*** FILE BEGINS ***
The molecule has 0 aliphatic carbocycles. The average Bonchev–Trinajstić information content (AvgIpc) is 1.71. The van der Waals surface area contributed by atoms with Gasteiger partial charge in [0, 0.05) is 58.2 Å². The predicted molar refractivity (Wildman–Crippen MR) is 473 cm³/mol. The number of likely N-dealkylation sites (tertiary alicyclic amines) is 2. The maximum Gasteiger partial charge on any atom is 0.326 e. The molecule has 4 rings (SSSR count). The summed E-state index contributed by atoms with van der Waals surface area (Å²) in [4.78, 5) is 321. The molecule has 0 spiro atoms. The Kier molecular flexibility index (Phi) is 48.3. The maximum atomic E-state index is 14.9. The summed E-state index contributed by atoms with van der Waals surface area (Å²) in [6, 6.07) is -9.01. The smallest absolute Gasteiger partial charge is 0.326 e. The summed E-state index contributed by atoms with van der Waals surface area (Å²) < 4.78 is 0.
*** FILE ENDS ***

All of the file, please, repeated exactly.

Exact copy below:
The molecule has 0 aliphatic carbocycles. The average Bonchev–Trinajstić information content (AvgIpc) is 1.71. The van der Waals surface area contributed by atoms with Gasteiger partial charge in [0, 0.05) is 58.2 Å². The predicted molar refractivity (Wildman–Crippen MR) is 473 cm³/mol. The number of likely N-dealkylation sites (tertiary alicyclic amines) is 2. The maximum Gasteiger partial charge on any atom is 0.326 e. The molecule has 4 rings (SSSR count). The summed E-state index contributed by atoms with van der Waals surface area (Å²) in [4.78, 5) is 321. The molecule has 0 spiro atoms. The Kier molecular flexibility index (Phi) is 48.3. The maximum atomic E-state index is 14.9. The summed E-state index contributed by atoms with van der Waals surface area (Å²) in [6, 6.07) is -9.01. The smallest absolute Gasteiger partial charge is 0.326 e. The summed E-state index contributed by atoms with van der Waals surface area (Å²) < 4.78 is 0.